SHANGHAI – Coronavirus infections, which raged across China after Beijing abruptly ditched a zero-COVID policy in early December, have eased.
Nearly all pandemic controls are gone, and face masks are only mandatory on public transport.
While life in China is normalizing, automakers face a host of challenges as the market remains a world apart from what they faced in the pre-COVID era.
The marketplace is transitioning to electrified vehicles from gasoline products at a speed few could imagine three years ago.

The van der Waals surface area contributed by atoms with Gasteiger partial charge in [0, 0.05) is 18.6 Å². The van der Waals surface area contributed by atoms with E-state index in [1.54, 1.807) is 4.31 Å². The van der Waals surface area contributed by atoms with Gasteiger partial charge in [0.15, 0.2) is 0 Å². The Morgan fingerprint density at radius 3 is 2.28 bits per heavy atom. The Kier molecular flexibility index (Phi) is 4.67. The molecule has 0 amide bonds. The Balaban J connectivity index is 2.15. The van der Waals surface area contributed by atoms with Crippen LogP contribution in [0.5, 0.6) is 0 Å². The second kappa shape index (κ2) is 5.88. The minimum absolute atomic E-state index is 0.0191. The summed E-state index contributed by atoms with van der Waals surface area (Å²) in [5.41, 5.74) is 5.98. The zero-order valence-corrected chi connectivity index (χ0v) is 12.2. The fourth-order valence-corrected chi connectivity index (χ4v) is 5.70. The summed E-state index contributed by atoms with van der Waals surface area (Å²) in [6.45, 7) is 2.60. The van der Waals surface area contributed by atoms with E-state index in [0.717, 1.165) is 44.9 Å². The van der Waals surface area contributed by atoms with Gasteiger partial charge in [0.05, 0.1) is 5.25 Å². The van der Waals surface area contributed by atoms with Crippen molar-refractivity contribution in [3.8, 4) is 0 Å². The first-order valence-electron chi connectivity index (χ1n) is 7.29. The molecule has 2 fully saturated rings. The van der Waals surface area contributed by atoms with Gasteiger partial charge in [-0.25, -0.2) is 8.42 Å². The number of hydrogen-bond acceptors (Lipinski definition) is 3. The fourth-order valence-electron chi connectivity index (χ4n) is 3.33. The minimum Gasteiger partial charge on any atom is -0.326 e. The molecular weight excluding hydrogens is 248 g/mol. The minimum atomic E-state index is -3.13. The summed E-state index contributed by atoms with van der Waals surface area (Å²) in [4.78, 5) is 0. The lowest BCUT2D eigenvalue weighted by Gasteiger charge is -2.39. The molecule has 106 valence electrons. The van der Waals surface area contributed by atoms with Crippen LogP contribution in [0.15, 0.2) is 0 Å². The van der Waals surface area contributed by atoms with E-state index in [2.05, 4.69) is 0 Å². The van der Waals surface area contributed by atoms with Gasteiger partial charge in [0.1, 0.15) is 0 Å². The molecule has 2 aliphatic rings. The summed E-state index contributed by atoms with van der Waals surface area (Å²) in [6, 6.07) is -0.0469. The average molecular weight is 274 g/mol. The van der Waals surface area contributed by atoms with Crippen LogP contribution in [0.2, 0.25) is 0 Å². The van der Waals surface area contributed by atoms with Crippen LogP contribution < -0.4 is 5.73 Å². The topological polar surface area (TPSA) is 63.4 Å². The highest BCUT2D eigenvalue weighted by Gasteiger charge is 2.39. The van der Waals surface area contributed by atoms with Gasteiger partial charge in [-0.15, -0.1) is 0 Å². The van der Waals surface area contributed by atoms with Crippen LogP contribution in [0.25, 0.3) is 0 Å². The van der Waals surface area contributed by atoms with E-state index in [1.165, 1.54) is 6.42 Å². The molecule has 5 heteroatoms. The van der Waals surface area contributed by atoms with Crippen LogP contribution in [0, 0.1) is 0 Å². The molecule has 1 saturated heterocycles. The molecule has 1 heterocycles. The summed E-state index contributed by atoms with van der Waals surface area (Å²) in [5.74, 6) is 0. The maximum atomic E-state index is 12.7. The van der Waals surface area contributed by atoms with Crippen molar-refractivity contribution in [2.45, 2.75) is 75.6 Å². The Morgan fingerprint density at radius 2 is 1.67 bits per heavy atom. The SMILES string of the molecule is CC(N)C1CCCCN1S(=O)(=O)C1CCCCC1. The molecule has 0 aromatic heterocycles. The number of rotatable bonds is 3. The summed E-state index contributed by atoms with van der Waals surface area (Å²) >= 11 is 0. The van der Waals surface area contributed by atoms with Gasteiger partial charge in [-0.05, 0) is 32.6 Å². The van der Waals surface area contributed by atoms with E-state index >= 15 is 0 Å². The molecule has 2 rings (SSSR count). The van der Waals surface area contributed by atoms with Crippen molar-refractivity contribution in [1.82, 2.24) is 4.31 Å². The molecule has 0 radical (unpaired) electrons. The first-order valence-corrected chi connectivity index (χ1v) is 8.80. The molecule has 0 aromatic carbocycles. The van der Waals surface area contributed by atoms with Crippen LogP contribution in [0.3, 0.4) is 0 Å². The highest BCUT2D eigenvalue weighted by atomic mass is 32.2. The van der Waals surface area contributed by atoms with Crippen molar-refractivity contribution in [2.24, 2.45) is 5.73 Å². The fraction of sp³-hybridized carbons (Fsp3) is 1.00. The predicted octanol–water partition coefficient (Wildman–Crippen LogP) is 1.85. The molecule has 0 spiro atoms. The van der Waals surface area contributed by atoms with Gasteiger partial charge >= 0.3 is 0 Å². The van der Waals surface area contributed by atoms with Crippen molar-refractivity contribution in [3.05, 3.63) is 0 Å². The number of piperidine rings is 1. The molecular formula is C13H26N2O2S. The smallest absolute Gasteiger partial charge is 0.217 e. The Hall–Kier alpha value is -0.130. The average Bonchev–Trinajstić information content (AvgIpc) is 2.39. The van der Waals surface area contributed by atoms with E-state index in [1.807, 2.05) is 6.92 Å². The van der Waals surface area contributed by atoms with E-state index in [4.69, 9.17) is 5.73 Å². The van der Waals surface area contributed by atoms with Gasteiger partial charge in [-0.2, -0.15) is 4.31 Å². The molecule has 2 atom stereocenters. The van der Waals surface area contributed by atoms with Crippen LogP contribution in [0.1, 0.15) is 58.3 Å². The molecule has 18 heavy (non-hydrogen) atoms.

In 2019, the annual volume of full electric vehicles and plug-in hybrids stood at 1.2 million, accounting for 4.7 percent of overall new-vehicle sales.
Roughly 6.9 million or 26 percent of the vehicles sold in China last year were EVs and plug-in hybrids, according to the China Association of Automobile Manufacturers.
The trend is accelerating at a breathtaking pace. In December, some 814,000 or 32 percent of new vehicles sold in China were EVs and plug-in hybrids.
The rapid penetration of electrified vehicles is being driven mainly by Chinese brands.
In December, 51 percent of traditional Chinese light-vehicle makers’ shipments were EVs and plug-in hybrids, according to a tally by the China Automobile Dealers Association.
By contrast, the rate was 27 percent for luxury marques and 5 percent for global mass-market brands.